IBM, which has a large presence in the domestic market, has more than 1 million square feet of leased office space across Bengaluru, Hyderabad, Noida, Gurugram and Kolkata. The company employs more than 100,000 people in the country and also has temporary workers through staffing firms.
“Maybe 25% of the people need to come to the office regularly. For others, it will be flexible, and their workspace will also be the same,” a source, who declined to be named citing company policies, said. The person did not specify a timeframe for ending the lease agreements.
IBM declined to comment.
A senior executive at the company, however, said it would take a “relook” at many lease agreements that are up for renewal, although it would not impact half of such contracts.
As India imposed a lockdown late in March to stem the spread of the Covid-19 pandemic, Indian IT firms shifted more than 4 million employees to work from home. Since then, the industry has been able to effectively deliver services to clients remotely and has ruled out a return to normal of all employees staffing offices.
Tata Consultancy Services, India’s largest IT services firm, has in fact set a target of three-fourths of its employees working from home by 2025, with only a quarter of them occupying office space regularly.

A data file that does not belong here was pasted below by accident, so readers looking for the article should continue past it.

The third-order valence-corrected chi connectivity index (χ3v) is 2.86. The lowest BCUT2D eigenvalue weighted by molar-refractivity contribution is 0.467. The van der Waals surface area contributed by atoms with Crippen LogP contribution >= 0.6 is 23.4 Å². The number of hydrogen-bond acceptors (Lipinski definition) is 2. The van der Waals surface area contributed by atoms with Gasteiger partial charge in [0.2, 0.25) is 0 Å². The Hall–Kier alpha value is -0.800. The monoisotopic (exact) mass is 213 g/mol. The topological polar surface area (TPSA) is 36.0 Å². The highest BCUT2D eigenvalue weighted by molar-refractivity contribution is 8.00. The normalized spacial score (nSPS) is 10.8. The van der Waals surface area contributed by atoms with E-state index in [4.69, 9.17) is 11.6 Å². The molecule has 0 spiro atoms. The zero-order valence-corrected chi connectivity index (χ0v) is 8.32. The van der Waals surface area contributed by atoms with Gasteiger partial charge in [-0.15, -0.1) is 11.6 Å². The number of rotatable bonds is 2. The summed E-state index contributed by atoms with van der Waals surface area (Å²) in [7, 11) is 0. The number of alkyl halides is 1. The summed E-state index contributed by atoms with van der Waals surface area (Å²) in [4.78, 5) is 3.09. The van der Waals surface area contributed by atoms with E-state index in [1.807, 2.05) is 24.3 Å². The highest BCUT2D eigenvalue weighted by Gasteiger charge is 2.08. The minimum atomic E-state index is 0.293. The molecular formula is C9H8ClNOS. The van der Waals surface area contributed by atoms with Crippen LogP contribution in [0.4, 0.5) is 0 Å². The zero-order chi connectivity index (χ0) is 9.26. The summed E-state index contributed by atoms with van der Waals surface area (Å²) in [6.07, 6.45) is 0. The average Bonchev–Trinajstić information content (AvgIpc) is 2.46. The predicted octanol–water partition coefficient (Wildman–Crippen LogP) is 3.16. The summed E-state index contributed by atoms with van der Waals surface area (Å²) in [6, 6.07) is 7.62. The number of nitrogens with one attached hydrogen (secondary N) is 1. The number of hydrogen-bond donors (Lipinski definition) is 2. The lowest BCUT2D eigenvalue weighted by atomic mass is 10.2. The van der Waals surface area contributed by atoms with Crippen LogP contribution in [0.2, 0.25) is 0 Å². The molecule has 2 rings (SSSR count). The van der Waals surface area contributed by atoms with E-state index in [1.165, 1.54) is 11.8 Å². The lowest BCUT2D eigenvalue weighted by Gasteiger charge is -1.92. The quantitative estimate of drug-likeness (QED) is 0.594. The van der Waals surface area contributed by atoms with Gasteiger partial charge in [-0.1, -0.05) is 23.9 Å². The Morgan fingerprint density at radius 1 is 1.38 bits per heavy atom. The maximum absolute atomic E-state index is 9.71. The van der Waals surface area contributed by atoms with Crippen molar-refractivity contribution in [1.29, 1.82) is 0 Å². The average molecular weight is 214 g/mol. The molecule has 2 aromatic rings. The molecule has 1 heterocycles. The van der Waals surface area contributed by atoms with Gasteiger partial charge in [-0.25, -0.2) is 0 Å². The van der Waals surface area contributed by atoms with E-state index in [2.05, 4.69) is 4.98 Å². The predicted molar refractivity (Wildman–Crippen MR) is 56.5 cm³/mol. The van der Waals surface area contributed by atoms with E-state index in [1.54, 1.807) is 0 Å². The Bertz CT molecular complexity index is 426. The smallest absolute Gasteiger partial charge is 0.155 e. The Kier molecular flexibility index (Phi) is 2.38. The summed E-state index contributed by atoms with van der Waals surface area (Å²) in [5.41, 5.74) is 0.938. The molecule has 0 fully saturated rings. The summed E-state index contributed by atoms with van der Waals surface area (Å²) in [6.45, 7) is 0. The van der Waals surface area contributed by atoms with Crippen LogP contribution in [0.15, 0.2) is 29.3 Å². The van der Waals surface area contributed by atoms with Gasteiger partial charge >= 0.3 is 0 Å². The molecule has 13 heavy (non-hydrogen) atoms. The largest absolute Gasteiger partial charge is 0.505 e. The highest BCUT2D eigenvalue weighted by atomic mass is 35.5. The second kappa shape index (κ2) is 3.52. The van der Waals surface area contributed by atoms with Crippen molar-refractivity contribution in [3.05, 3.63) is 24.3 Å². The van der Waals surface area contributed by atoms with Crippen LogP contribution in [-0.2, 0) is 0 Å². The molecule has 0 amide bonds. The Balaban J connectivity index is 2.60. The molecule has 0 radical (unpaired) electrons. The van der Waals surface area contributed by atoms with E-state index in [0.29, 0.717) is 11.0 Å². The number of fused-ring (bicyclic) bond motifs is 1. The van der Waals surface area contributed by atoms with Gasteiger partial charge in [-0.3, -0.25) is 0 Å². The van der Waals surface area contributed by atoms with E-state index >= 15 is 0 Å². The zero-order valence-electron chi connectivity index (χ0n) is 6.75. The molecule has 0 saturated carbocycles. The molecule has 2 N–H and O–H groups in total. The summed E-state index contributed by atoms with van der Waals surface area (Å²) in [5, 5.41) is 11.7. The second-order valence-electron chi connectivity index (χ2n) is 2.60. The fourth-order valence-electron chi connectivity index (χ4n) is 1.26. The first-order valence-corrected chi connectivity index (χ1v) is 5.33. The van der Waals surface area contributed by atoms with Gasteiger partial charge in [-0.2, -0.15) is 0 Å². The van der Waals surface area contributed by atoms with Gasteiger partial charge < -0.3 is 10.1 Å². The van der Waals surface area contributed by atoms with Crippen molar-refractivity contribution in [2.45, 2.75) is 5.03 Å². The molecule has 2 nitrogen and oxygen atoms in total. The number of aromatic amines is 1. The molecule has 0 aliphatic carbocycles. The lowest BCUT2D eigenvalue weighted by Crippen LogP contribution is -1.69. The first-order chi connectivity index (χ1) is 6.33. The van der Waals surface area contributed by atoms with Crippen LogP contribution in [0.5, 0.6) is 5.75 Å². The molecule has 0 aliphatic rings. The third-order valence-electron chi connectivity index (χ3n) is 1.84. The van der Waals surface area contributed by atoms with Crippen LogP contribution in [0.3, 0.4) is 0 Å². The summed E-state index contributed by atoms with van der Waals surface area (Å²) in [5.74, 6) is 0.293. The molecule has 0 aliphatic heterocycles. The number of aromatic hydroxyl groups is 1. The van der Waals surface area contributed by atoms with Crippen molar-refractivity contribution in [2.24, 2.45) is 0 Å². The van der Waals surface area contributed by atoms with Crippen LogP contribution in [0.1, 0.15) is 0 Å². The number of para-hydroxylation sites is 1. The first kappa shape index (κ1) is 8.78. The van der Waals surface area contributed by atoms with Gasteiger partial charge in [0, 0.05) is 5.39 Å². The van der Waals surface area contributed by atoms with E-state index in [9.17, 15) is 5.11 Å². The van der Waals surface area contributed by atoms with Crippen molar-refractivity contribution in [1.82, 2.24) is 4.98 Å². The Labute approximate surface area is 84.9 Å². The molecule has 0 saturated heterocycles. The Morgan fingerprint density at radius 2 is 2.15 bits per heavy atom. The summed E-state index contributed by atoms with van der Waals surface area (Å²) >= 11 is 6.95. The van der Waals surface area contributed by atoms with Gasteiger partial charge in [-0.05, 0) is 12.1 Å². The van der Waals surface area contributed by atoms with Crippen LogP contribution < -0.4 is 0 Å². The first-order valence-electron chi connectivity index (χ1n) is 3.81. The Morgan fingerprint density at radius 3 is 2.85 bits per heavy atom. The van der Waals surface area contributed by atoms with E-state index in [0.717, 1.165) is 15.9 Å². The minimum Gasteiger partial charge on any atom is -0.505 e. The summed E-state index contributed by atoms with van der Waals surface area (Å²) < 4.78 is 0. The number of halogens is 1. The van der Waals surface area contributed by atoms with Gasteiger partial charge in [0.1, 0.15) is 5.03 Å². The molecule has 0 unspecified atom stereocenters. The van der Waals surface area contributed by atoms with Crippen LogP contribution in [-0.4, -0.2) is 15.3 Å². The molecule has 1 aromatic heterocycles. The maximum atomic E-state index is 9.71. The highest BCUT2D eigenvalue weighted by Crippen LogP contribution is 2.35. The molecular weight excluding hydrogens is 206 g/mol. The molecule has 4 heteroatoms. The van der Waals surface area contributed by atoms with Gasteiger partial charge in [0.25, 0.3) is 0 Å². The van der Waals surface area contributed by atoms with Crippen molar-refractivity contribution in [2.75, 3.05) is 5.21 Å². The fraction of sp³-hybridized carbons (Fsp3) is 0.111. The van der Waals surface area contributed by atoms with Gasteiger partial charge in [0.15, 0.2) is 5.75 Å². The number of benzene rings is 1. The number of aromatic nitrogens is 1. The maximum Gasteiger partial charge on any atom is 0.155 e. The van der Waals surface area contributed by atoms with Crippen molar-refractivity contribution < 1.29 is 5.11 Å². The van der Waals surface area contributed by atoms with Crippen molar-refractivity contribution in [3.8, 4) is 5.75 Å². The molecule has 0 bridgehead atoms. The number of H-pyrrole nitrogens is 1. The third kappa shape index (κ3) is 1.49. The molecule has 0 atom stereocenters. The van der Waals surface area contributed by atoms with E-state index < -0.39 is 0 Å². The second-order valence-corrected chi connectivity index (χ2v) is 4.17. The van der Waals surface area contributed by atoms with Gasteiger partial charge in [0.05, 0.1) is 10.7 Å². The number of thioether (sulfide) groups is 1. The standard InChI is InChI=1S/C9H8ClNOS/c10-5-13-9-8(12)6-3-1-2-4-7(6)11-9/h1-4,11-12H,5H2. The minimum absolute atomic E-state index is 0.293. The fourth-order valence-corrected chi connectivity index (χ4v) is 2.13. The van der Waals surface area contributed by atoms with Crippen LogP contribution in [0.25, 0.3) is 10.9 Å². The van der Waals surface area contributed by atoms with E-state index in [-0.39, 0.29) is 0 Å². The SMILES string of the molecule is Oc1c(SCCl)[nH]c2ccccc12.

Analysts suggested that IBM’s move was a clear case of cost reduction on multiple fronts.
“ There is a lot of pressure in terms of top line and bottom line for all IT Services companies, so at some stage, the need to reduce costs is critical. All companies are focusing on automation and there are a large number of employees working from home now,” said Sanchit Vir Gogia, chief executive of Greyhound Research.
IBM’s India business has slowed in the last few years.
In fiscal year 2019, IBM’s revenue declined by 2% to Rs 27,279 crore, while profits dropped by 12% to Rs 2,426 crore.
Abhishek Kiran Gupta, chief executive officer of real estate intelligence firm CRE Matrix, said, “For IBM to go back and renegotiate, two things need to happen — their ongoing leases must pass lock-in periods and the sub-registrar offices have to start functioning across the country. To my mind, that may start happening only in late Q3 of the calendar year.”
Gupta said new commercial leasing transactions will come with a fall in rentals.
“Tenants have an upper hand over individual landlords, not necessarily institutional landlords,” he said.
According to a report by CRE Matrix in May, India will see lease agreements worth Rs 6,860 crore for 77 million sq ft expiring in the next 12 months.